Mexican-Style Chicken Broth Recipe

Mexican-Style Chicken Broth Recipe
Editor
Raw Chicken

iStock/LauriPatterson

Raw Chicken

"I feel that canned or packaged 'broth' is not an acceptable substitute for homemade stock… ," wrote Joe Gracey in offering this recipe, "because those products tend to be full of MSG, salt, [and] false and even bizarre ingredients that do more harm than good to the final result… I… make constant use of French-style classic stocks in my cooking, but this one has fewer ingredients and a more straightforward flavor. A classic French stock would add celery, carrot, parsley, thyme, and bay, and the meat would be roasted first to brown it. This Mexican-style broth uses fewer ingredients and leaves more room on the palette to color the final dish. When you taste this broth, it will seem very delicate, almost a non-flavor, but it marries with the other ingredients to create a glorious end result."

Ingredients

  • One 3–4-pound chicken
  • yellow onions, peeled and chopped roughly
  • cloves garlic, peeled and chopped roughly
  • 1  teaspoon  kosher salt
  • gallon cold water

Directions

Rinse the chicken thoroughly inside and out. Remove the giblets and liver, if included, and reserve for another use.

Put the chicken, onions, garlic, and salt into a heavy 6- to 8-quart pot and cover with the cold water.

Partially cover the pot and bring to a low simmer over low heat. Occasionally skim off any foam that rises to the top. After 1 hour, carefully remove the chicken, allow it to cool slightly, and remove the meat, reserving it for another use. Return the carcass to the pot and continue simmering for 2 hours.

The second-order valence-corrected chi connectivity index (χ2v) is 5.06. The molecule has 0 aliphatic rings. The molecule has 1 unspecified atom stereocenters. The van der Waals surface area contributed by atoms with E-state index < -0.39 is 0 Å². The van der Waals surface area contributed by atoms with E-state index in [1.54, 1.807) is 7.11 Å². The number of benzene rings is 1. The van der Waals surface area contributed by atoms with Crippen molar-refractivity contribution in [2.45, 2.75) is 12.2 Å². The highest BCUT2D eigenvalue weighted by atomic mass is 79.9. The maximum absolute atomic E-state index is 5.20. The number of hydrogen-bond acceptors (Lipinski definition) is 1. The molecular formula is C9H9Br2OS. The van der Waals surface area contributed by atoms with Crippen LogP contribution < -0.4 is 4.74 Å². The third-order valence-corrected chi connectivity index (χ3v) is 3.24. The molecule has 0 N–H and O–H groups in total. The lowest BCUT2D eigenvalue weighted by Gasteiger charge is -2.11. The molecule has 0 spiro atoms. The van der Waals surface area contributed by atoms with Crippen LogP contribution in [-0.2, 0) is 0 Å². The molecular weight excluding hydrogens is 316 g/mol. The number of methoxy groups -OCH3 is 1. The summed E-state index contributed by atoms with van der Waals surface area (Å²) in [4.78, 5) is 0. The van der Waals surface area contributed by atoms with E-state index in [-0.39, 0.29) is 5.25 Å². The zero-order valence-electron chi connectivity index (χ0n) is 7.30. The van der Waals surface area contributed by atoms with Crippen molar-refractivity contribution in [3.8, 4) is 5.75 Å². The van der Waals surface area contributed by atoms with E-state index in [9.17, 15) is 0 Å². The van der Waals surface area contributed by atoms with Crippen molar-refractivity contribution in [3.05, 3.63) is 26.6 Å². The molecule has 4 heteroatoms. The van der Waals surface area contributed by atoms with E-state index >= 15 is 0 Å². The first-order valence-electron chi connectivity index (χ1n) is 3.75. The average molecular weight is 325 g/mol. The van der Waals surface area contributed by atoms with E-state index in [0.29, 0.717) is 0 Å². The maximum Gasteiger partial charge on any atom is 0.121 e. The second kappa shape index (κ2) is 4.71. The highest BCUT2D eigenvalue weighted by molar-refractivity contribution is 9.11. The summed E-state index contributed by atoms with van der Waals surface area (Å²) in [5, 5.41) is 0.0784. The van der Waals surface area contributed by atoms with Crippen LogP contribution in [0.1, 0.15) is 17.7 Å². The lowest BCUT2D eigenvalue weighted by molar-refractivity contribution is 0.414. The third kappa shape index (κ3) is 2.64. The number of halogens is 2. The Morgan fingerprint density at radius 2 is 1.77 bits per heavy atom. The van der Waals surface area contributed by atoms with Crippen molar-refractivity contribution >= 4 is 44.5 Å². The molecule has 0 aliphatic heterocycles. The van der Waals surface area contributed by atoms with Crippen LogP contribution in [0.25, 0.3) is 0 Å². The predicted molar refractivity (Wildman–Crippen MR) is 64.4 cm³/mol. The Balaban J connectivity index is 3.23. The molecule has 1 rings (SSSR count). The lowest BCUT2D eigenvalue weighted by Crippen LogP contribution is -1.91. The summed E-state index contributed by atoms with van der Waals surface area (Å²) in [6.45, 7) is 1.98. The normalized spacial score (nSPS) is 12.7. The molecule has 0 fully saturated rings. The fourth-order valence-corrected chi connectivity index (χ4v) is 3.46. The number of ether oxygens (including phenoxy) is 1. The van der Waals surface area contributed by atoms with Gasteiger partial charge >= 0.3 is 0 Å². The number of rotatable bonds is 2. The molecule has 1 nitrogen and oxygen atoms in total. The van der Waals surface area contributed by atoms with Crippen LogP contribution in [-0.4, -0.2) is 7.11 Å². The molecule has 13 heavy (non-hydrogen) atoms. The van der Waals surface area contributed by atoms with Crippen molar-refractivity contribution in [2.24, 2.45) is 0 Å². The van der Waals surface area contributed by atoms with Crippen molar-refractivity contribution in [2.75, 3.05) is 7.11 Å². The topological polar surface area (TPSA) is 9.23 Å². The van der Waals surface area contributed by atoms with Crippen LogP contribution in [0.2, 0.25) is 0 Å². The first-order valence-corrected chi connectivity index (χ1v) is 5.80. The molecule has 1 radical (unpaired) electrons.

Let the broth cool, then strain it, discarding the carcass and vegetables.

Nutritional Facts

Vitamin C, total ascorbic acid
1mg
1%
Water
1g
0%

Mexican Shopping Tip

How hot is that chile pepper? Fresh peppers get hotter as they age; they will achieve a more reddish hue and sometimes develop streaks in the skin.

Mexican Cooking Tip

There are 60 varieties of chile peppers, many of which are used in Mexican cooking. Handle them with care. When handling the spicier kinds, gloves are recommended. Always wash your hands with soap and warm water before touching your eyes.

Mexican Wine Pairing

Tempranillo or other light Spanish red wine types with paella, even seafood paella. Various other wines depending on what rice is cooked with; see Pasta Recipes and other individual food types.